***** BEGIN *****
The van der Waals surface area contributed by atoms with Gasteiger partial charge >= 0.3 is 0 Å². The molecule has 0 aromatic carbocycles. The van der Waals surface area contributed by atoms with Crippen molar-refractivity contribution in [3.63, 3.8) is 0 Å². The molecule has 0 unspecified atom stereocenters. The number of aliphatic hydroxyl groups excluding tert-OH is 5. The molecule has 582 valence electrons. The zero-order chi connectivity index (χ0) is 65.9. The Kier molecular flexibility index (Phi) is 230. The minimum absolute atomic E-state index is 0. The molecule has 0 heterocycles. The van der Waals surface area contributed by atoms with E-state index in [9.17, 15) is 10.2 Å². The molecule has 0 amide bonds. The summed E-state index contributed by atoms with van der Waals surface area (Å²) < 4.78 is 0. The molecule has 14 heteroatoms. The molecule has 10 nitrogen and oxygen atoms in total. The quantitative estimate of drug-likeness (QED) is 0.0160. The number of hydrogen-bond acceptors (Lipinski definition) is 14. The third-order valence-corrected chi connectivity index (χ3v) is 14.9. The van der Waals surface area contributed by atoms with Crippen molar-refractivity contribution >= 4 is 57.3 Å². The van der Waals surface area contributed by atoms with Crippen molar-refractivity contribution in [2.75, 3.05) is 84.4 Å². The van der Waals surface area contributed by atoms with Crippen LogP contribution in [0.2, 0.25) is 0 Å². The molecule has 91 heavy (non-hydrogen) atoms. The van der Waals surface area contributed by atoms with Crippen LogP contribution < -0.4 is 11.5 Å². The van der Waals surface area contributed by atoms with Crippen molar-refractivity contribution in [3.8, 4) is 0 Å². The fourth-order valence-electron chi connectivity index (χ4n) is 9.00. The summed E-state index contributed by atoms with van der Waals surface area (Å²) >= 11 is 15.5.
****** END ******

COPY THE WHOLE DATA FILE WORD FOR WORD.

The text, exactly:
The van der Waals surface area contributed by atoms with Gasteiger partial charge >= 0.3 is 0 Å². The molecule has 0 aromatic carbocycles. The van der Waals surface area contributed by atoms with Crippen molar-refractivity contribution in [3.63, 3.8) is 0 Å². The molecule has 0 unspecified atom stereocenters. The number of aliphatic hydroxyl groups excluding tert-OH is 5. The molecule has 582 valence electrons. The zero-order chi connectivity index (χ0) is 65.9. The Kier molecular flexibility index (Phi) is 230. The minimum absolute atomic E-state index is 0. The molecule has 0 heterocycles. The van der Waals surface area contributed by atoms with E-state index in [9.17, 15) is 10.2 Å². The molecule has 0 amide bonds. The summed E-state index contributed by atoms with van der Waals surface area (Å²) < 4.78 is 0. The molecule has 14 heteroatoms. The molecule has 10 nitrogen and oxygen atoms in total. The quantitative estimate of drug-likeness (QED) is 0.0160. The number of hydrogen-bond acceptors (Lipinski definition) is 14. The third-order valence-corrected chi connectivity index (χ3v) is 14.9. The van der Waals surface area contributed by atoms with Crippen molar-refractivity contribution >= 4 is 57.3 Å². The van der Waals surface area contributed by atoms with Crippen molar-refractivity contribution in [2.75, 3.05) is 84.4 Å². The van der Waals surface area contributed by atoms with Crippen LogP contribution in [0.2, 0.25) is 0 Å². The molecule has 91 heavy (non-hydrogen) atoms. The van der Waals surface area contributed by atoms with Crippen LogP contribution < -0.4 is 11.5 Å². The van der Waals surface area contributed by atoms with Crippen molar-refractivity contribution in [3.8, 4) is 0 Å². The fourth-order valence-electron chi connectivity index (χ4n) is 9.00. The summed E-state index contributed by atoms with van der Waals surface area (Å²) >= 11 is 15.5.